What motivates you? As we’re all facing a very different reality with changes in the world around us and our place in it I’ve noticed that some of you have really thrived in this environment but others are languishing. Having recently sat through hours of an on-line workshop, one of the biggest takeaways from that is finding your “why.” What is your “why”?
People are all motivated by different factors. For some it’s family, others it may be religion. Nowadays with things changing some people are motivated by the avoidance of starvation or living out of the back of their cars. Unfortunately this sad reality is closer than we may think for some of the people in our lives.
I don’t much talk about my upbringing but one of the things that has always motivated me is something that my dad said one time when we were driving around. While I did well in school some of the things came very easily to me and others didn’t. That’s not unusual, we all have our favorite subjects in school. Sometimes even the most difficult subject might also be a favorite. Isn’t being a human an odd thing?
My dad grew up in WWII Germany. While we can all universally hate the political climate of those times and that regime, the common, everyday person also endured a lot of suffering because of the bad decisions made by people in power. There are plenty of people around the world who live in this very state of being right now so we can be grateful that we don’t.
As he was growing up the jobs for his parents were few and far between and he saw those struggles so he realized, even at that young age, that the one investment that you make that can serve you the rest of your life is an investment in your own mind. Reinforcing your ability to reason and think and communicate is never ever a bad investment and it will serve you for all of your days. It certainly did him.
But we also need a motivational force. For him it was the fact that houses were getting blown up all around him and he had to flee the bombings by the country he would eventually call home on more than one occasion.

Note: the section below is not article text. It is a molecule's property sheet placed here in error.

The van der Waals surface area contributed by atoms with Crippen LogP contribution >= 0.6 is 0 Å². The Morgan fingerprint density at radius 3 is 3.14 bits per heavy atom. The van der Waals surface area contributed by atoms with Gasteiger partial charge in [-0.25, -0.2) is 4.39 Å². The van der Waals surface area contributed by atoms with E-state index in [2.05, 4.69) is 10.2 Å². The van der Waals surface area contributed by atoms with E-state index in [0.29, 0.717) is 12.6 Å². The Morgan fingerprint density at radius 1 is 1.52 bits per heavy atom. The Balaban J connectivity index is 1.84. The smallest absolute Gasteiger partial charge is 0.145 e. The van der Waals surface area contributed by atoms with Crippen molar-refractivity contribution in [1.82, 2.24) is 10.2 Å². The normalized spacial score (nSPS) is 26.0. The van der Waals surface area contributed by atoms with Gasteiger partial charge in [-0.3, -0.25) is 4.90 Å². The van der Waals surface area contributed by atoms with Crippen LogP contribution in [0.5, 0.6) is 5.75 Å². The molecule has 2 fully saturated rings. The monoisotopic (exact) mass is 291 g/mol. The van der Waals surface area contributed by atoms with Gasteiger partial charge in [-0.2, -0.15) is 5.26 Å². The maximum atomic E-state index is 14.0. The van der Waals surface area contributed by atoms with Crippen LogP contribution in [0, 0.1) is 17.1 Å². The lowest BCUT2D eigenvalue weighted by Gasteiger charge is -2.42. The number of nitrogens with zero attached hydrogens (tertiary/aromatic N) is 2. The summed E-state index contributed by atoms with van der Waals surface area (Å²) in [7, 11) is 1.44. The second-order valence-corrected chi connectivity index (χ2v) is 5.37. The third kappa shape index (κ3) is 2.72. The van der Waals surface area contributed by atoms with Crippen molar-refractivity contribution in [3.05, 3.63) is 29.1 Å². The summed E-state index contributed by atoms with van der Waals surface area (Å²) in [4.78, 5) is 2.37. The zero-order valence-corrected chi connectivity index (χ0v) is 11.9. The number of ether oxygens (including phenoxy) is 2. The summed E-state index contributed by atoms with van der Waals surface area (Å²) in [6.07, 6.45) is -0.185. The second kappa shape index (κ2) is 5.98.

For me there are a number of motivators. One is poverty. I don’t like it and I’ve spent a lifetime avoiding it. For these Monday Morning Marketing blog posts it’s the incredible feedback I get from the emails I send out when a new column is posted. It’s become a real pleasure to write these articles and know that they reach some of you and that they provide value to some of you. Of course there are also those who disagree with some of these things I’ve written and I really do appreciate hearing from you as well.
As we continue in this odd pandemic journey that is our present “now” I’ve seen some incredibly motivated people. They have found their “why” and it’s motivated them to do some great things. I know of a few people who have started new businesses, one of which has been providing some incredible baked goods right to my front door. I’ve seen others, who already have a business, make that business flourish. While there are certainly economic challenges and hardships in these odd times, I’ve been told by some of the people on the mailing list for these columns that business is setting new records.
They found their “why” and are truly making it happen for themselves and their teams.
But I think there are a lot of people for whom the current situation is a real downer. They do not know where their “why” is. The task of waking up and taking on new challenges in the day is somehow very overwhelming.
There’s a lot of talk about this being both an economic and a mental health crisis and I don’t doubt that. Finding your motivation when it seems there’s nothing to provide that motivation can be a huge challenge.
So, perhaps, with more time on your hands now might be a good time to look for that motivation. I realize it’s super tough when you’re feeling lost or alone. In fact that’s when motivation can seem the most distant.
Maybe it’s time to look in places you hadn’t thought of. What kind of things gets you excited? What kind of thing drives your motivation? What’s your “why?”
Perhaps being motivated to do what you did before this pandemic isn’t going to motivate you at all. If you worked in a field that was not deemed “essential” by whomever governs your place this can be a huge bummer of epic proportion.
But your “why” is still out there. Somewhere.
What are your hobbies? What kind of things drive you to smile? For example, if you love woodworking or restoring old cars or baking or sewing or counting birds perhaps there’s opportunity in what you love. It’s been said over and over that if you find a job you love you won’t work a day in your life.
And transformation is something these times are all about. Consider all the people who started things late in life. Colonel Sanders. Hugo Boss. William Boeing. Here’s a blog post all about people started late in life and succeeded admirably.
So you can be like the people I wrote about who started their bakery, or the lady who transformed herself into the best jam maker I’ve come across. These people have turned their “why” into their “now.” It’s going to take some looking and some motivation, but what’s your “why” and how do you turn that into your “now”?